In the Hocking Hills Parks system the most visited area
is the Old Mans Cave park.
The park is filled with a massive gorge that you can
hike to Cedar Falls park which is a 3 mile hike away.
A massive system of rock formations, smaller caves
and water falls amongst giant Hemlock trees
which grows there makes for some gorgeous scenery.
The gorge is a long way down so visitors should
take care and obey the trail signs.
They are posted for a purpose. That rock ledge or
tree you hang onto to look over into the gorge
or piece of land protruding out over it may not have
anything beneath it to hold your weight up.
Many defy the signs and to some this defiance
leads to their own injury.
The sights and sounds of water running through
the gorge adds to the serine atmosphere of the
Hocking Hills Park.
On a hot, humid summer day the cooler
air and the water in the gorge below can be a
perfect place to take hike.
It is shady and cooler amongst the giant rocks and
trees along the creek that runs through the gorge.
Two million visitors in 2007 and even more now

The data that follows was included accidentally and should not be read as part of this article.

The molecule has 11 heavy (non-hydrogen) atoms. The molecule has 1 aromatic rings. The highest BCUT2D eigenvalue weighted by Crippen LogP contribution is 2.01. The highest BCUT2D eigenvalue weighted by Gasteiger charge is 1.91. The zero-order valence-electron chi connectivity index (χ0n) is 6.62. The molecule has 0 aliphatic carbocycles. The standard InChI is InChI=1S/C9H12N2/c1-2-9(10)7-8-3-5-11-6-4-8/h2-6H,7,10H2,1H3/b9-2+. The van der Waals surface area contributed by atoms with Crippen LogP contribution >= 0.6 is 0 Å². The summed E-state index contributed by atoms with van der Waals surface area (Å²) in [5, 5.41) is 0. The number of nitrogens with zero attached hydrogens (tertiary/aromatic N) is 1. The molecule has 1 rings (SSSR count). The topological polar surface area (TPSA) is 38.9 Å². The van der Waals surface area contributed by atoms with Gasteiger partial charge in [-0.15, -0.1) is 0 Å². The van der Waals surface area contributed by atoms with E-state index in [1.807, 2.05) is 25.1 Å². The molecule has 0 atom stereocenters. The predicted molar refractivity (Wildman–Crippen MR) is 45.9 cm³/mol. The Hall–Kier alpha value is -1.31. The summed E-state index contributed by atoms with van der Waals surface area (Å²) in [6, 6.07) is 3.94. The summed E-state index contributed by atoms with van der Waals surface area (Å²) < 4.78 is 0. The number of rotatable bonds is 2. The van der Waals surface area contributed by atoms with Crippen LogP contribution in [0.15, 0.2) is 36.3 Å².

come to the park annually.
Travelers’ expenditures in Hocking County totaled
$267 million during the year of 2007,
generating $16 million in state sales tax revenue,
and $6.6 million in municipal tax revenue.
Just another reason that funding should not have
been cut to the parks by Governor Strickland.
Revenue cuts to the parks lead to fewer Rangers
and employees to care for the parks. If left to
run down because of cuts, because volunteers can
do just so much, could mean fewer tourists and
with them the tourists dollars that helps to
fund Hocking County and the state.
Tourism to this area grows every year and more so
since a drop in the economy and the fluctuating
gasoline prices have vacationers staying nearer to
home and taking in the free getaways to the parks
that make up the Hocking Hills park system.
What price can you put on such natural beauty?